Self Controlled Synchronous Motor Drive Employing a Cycloconverter:
Self Controlled Synchronous Motor Drive Employing a Cycloconverter as shown in Fig. 7.13. Firing pulses are generated either by comparison of the motor terminal voltages or by rotor position senors as in the case of drive.
Cycloconverter control has the advantages of smooth low speed operation, four-quadrant operation with regenerative braking and good dynamic response. But it has low speed range and because it uses large number of thyristors it becomes economically acceptable only when the drive rating is high. A synchronous motor without the damper winding is used, because the damper winding reduces the inductance of the machine, and therefore, its ability to filter out harmonics in the output voltage of cycloconverter. Since the drive operates in self-controlled mode, the damper winding is not needed for its conventional roles.
The drive is employed in low speed gearless drives for ball mills in cement plants, mine hoists, reversing rolling mills requiring fast dynamic response and in ships equipped with diesel generator fed Self Controlled Synchronous Motor Drive Employing a Cycloconverter. These drives have power ratings in the megawatt range. At such high power levels, considerable saving in cycloconverter cost is obtained by operating the motor at unity power factor by adjusting the field current.
A typical rating of a synchronous motor for a ball mill in a cement plant is: 8750 hp, unity power factor, 14.5 rpm, 4.84 Hz, 1900 V and 40 poles. A cycloconverter is ideally suitable for such a low frequency supply. Earlier gears were employed to get low speed operation. Absence of gears in this drive reduces the cost and maintenance requirements. Because of similarity with an ac commutator motor, the drive is also known as ac commutatorless motor.
Permanent Magnet AC Motor Drives:
Permanent magnet synchronous motors are now commonly known as permanent magnet ac (PMAC) motors.
They are classified based on the nature of voltage induced in the stator as Sinusoidally Excited and Trapezoidally Excited; in the former induced voltage has a sinusoidal waveform and in the later induced voltage has trapezoidal waveform, These PMAC motors are commonly known as Sinusoidal PMAC and Trapezoidal PMAC motors. A sinusoidal PMAC motor has distributed winding (similar to wound field synchronous motor) in the stator. It employs rotor geometries such as inset or interior shown in Fig. 7.1. Rotor poles are so shaped that the voltage induced in a stator phase has a sinusoidal waveform. The stator of a trapezoidal PMAC motor has concentrated windings and a rotor with a wide pole arc. The voltage induced in the stator phase has a trapezoidal waveform. It employs rotor geometries such as surface magnets shown in Fig. 7.1.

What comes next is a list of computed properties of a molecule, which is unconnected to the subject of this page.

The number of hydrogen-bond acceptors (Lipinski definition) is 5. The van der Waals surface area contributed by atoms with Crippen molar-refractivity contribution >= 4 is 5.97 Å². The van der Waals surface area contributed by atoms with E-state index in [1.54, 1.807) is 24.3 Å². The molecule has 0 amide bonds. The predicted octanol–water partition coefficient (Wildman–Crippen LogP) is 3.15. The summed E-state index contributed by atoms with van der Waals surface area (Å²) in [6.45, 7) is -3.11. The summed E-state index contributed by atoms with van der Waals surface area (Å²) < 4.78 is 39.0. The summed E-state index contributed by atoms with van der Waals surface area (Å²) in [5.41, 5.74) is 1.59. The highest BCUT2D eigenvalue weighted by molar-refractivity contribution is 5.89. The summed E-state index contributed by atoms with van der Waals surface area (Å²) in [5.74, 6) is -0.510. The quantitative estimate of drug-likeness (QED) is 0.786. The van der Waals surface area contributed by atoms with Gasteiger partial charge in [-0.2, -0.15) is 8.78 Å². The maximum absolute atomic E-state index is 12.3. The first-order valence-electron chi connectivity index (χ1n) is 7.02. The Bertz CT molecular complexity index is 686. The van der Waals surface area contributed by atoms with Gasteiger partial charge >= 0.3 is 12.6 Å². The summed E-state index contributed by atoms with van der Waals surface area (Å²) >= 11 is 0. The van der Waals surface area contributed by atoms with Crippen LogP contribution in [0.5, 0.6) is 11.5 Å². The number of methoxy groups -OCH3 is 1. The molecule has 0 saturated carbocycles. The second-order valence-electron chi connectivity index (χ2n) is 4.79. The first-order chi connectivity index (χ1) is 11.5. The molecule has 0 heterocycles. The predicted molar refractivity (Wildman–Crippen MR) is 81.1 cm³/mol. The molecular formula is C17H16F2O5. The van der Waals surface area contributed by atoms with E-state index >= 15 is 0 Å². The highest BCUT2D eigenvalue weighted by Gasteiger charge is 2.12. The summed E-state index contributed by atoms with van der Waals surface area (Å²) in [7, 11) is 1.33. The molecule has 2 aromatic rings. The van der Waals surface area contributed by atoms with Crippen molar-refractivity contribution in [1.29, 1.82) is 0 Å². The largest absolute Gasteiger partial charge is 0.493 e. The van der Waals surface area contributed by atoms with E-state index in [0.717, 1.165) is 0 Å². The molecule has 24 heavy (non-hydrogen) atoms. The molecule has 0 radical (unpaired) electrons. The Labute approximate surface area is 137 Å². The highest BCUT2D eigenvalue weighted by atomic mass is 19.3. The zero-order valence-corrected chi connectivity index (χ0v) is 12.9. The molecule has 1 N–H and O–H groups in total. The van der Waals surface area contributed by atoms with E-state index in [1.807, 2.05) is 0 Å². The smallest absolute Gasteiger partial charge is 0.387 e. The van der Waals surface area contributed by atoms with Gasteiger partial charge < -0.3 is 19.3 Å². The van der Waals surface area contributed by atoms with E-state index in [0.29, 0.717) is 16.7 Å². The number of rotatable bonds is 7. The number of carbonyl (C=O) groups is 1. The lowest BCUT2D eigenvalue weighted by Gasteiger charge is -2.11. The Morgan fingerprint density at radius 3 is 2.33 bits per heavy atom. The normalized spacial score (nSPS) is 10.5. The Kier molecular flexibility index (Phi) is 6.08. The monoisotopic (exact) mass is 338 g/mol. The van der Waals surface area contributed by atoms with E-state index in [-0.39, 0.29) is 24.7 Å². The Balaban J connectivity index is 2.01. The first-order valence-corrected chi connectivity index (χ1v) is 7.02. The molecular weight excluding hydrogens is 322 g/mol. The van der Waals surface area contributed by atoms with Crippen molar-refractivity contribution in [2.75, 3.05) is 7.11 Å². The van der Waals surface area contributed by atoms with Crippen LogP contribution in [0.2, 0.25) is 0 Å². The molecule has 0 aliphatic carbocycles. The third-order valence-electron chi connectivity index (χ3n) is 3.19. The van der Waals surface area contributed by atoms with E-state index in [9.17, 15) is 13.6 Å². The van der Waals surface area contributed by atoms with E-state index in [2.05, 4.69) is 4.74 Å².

The speed of PMAC motors is controlled by feeding them from variable frequency voltage/currents. They are operated in self-controlled mode. Rotor position sensors are employed for operation in self-control mode. Alternatively induced voltage can be used to achieve self-control.
Different inverter/converter circuits for PMAC motors are drawn using a power transistor. The current trend is to use MOSFET for low voltage and low power applications and IGBT for others.
In the past self-controlled variable frequency drives employing a sinusoidal PMAC motor were also called brushless dc motor drives. They are now simply called sinusoidal PMAC motor drives. The self-controlled variable frequency drives employing a trapezoidal PMAC motor are now called brushless dc motor drives or trapezoidal PMAC motor drives.